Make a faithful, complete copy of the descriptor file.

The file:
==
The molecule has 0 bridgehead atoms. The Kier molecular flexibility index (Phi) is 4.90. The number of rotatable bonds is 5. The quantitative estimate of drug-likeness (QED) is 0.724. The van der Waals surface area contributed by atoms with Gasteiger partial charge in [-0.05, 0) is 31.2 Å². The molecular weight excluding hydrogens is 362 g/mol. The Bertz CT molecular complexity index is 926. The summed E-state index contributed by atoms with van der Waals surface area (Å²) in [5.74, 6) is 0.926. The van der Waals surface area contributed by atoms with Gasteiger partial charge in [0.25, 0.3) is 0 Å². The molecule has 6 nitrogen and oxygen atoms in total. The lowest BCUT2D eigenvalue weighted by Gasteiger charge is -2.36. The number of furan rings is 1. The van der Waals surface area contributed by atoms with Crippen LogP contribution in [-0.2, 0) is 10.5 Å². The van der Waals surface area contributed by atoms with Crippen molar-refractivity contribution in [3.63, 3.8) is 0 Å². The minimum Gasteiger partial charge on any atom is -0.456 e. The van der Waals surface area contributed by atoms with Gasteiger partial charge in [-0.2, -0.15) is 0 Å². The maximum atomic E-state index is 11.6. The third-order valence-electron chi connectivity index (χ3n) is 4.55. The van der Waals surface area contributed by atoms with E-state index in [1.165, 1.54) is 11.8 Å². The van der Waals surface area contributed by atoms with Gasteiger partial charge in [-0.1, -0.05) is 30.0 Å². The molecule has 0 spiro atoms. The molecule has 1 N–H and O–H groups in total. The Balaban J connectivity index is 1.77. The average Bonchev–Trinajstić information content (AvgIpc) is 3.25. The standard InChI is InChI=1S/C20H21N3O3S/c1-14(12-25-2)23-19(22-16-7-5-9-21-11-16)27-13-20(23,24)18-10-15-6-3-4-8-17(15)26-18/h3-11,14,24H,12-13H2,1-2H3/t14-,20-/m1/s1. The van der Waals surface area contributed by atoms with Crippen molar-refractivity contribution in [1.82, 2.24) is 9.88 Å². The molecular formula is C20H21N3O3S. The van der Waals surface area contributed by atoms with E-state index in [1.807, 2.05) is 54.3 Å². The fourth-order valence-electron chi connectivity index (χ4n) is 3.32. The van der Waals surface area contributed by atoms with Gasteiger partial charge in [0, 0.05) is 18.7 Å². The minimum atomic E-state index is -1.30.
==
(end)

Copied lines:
The molecule has 0 bridgehead atoms. The Kier molecular flexibility index (Phi) is 4.90. The number of rotatable bonds is 5. The quantitative estimate of drug-likeness (QED) is 0.724. The van der Waals surface area contributed by atoms with Gasteiger partial charge in [-0.05, 0) is 31.2 Å². The molecular weight excluding hydrogens is 362 g/mol. The Bertz CT molecular complexity index is 926. The summed E-state index contributed by atoms with van der Waals surface area (Å²) in [5.74, 6) is 0.926. The van der Waals surface area contributed by atoms with Gasteiger partial charge in [0.25, 0.3) is 0 Å². The molecule has 6 nitrogen and oxygen atoms in total. The lowest BCUT2D eigenvalue weighted by Gasteiger charge is -2.36. The number of furan rings is 1. The van der Waals surface area contributed by atoms with Crippen LogP contribution in [-0.2, 0) is 10.5 Å². The van der Waals surface area contributed by atoms with Crippen molar-refractivity contribution in [3.63, 3.8) is 0 Å². The minimum Gasteiger partial charge on any atom is -0.456 e. The van der Waals surface area contributed by atoms with Gasteiger partial charge in [-0.2, -0.15) is 0 Å². The maximum atomic E-state index is 11.6. The third-order valence-electron chi connectivity index (χ3n) is 4.55. The van der Waals surface area contributed by atoms with E-state index in [1.165, 1.54) is 11.8 Å². The van der Waals surface area contributed by atoms with Gasteiger partial charge in [-0.1, -0.05) is 30.0 Å². The molecule has 0 spiro atoms. The molecule has 1 N–H and O–H groups in total. The Balaban J connectivity index is 1.77. The average Bonchev–Trinajstić information content (AvgIpc) is 3.25. The standard InChI is InChI=1S/C20H21N3O3S/c1-14(12-25-2)23-19(22-16-7-5-9-21-11-16)27-13-20(23,24)18-10-15-6-3-4-8-17(15)26-18/h3-11,14,24H,12-13H2,1-2H3/t14-,20-/m1/s1. The van der Waals surface area contributed by atoms with Crippen molar-refractivity contribution in [1.82, 2.24) is 9.88 Å². The molecular formula is C20H21N3O3S. The van der Waals surface area contributed by atoms with E-state index in [1.807, 2.05) is 54.3 Å². The fourth-order valence-electron chi connectivity index (χ4n) is 3.32. The van der Waals surface area contributed by atoms with Gasteiger partial charge in [0, 0.05) is 18.7 Å². The minimum atomic E-state index is -1.30.